Tag Archives: Michael Rivers


Richard II


Jack Studio Theatre


Richard II

Jack Studio Theatre

Reviewed – 24th February 2022



“a cracker of a Shakespeare production”


We Are Animate presents a smart and snappy Shakespeare – all the power and plotting of the Bard’s historical tragedy in under 90 minutes. The eight strong gender-blind ensemble excels throughout in words and movement. The poetry is clearly spoken with just one Lord misjudging the ability of the intimate space to carry her overly sotto voce delivery. Director Lewis Brown moves his cast well using some dramatic dumb-show elements and funky dance moves between the scenes. A soundtrack (Jordan Wilkes) of disco beats and ambient noise (plus a short snatch of Zadok the Priest) blends well to create mood. The production is beautifully lit too (Jack Channer); an ominous blood-red wash across the space as the audience files in suggests the course of the evening is predetermined.

There is no escaping the importance of the symbol of the hollow crown for it is painted brightly on the movable set blocks and upon the backdrop. A stylish crown – regal and powerful – whilst, at the same time, jaunty and cartoonish.

Which might also go towards describing the King himself. Michael Rivers is a dazzling Richard II dressed to kill in a white suit, crown upon his head. When dressed for war he dons a Superhero breast plate; it’s all for show. He points, gesticulates, swans and shimmies his way around the stage, pouts when displeased. Around him are the Court In-Crowd: the fawning Bushy (Daniel Takefusa), out of sorts Queen Isabella (Nada Babikir), and father and son Duke of York (Lizzy Dive) and Aumerle (Harriet Barrow) both dressed in striking red. Hilary Burns stands out in the role of party pooper John of Gaunt – passionate in the sceptred isle speech – and then doubles as a reliable Bishop of Carlisle. [Note to Stage Manager – please provide Carlisle with a more convincing Bible]. But when Richard exploits the death of Gaunt by depriving Gaunt’s son of his inheritance, he lives (and dies) to regret it.

Enter Richard’s nemesis, Henry Bolingbroke. Fleur De Wit is superb in this role; her femininity a juxtaposition from the manliness we might expect. We see her brain ticking overtime as Henry manoeuvres into position to usurp the crown. By her side is the cold and calculating Lord Northumberland (Daniel Ghezzi) whose sinister delivery judges the atmosphere just right.

This is a cracker of a Shakespeare production. Each scene is lifted by the performances of Rivers and De Wit, ably supported by a strong ensemble. There is ample theatricality within the direction but the emphasis on the poetry shines through. I would happily watch this Richard II again.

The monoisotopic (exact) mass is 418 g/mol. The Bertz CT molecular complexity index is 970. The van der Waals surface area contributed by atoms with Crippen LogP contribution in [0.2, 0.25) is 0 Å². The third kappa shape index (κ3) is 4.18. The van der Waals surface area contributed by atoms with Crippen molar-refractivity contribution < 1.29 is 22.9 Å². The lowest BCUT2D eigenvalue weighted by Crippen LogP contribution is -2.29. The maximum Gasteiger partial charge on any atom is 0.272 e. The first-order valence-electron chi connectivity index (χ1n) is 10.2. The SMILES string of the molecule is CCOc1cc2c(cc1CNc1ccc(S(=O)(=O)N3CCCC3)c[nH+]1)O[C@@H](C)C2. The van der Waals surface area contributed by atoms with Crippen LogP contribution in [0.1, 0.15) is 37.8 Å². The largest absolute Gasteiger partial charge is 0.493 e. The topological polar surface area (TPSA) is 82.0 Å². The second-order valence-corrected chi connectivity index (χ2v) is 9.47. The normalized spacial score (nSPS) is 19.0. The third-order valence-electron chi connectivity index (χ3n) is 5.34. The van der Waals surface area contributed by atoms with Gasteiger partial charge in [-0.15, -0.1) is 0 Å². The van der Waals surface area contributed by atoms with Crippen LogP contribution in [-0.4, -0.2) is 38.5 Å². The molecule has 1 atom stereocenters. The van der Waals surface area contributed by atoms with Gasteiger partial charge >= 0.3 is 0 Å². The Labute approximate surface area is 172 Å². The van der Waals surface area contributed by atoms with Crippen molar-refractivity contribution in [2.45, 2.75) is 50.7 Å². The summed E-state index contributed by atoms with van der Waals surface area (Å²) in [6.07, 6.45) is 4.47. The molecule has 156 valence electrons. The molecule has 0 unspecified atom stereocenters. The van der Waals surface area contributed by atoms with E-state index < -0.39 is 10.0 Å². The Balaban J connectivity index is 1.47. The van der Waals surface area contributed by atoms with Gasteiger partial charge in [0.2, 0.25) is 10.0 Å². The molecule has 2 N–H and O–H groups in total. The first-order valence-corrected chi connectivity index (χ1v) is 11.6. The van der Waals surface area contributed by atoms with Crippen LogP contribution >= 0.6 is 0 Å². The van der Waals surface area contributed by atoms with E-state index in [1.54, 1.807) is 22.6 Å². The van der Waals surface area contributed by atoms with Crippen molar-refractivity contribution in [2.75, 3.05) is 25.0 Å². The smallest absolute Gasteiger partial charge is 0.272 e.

Reviewed by Phillip Money

Photography by We Are Animate


Richard II

Jack Studio Theatre until 5th March


Recently reviewed at this venue:
Holst: The Music in the Spheres | ★★★★★ | January 2022
Payne: The Stars are Fire | ★★★ | January 2022


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Love Lab – 4 Stars


Love Lab

Tristan Bates Theatre

Reviewed – 14th August 2018


Barrow and Rivers, as the Love Lab guinea pigs, have a wonderful chemistry together


A flash of searing white light fills the small room of the Tristan Bates Theatre, and with that, it’s action. Cameras are rolling and it’s time to make a match. Love Lab, a new play that’s part of the Camden Fringe, is a frighteningly perceptive look at our technology-obsessed world, and how social media and reality TV are changing the way in which we make decisions – particularly with our love life. With witty and astute observations, it certainly makes you question the dangers and insanity that comes with our digital age.

Livia (Harriet Barrow) and Perry (Michael Rivers) find themselves locked in a confined space. They have never met before, but soon will be closely acquainted. They are the current batch of contestants for the new dating show, Love Lab, which claims to be able to match you with ‘the one’. Having to stay within the enclosed room together for a week, with nothing but each other’s company and the disembodied voice of Lucy, asking them questions and offering tasks, will they find that they are meant to be together? As Lucy’s questions begin to distort, becoming far more personal and twisted, Livia and Perry endure having their private lives exposed to the nation, ready to be scrutinised by all.

Barrow and Rivers, as the Love Lab guinea pigs, have a wonderful chemistry together. One is a technophobe who takes pleasure from the little things in life, the other, a social media whiz who aspires to be recognisable. Their contrasting and often bickering personalities spark an often comical, quick-witted repartee between them, which is a pleasure to watch.

The clinical feel of the set and lighting design helps provide the darker thematic undertones that run throughout the play, hinting to the psychological damage technology is causing. Sitting somewhere between Big Brother and Love Island, the concept for the TV show seems far too plausible for comfort. Love Lab has the dystopian sense of reality that Black Mirror has daunted us with in recent years. To those who lead dating app swiping, reality TV binging lives, Love Lab is a reminder of what it is like to communicate without the reliance of a screen or a WiFi password. A highly entertaining, yet claustrophobic sixty minutes that doesn’t shy away from challenging our societal norms.


Reviewed by Phoebe Cole

Photography courtesy d’Animate



Love Lab

Tristan Bates Theatre until 18th August

as part of The Camden Fringe Festival 2018



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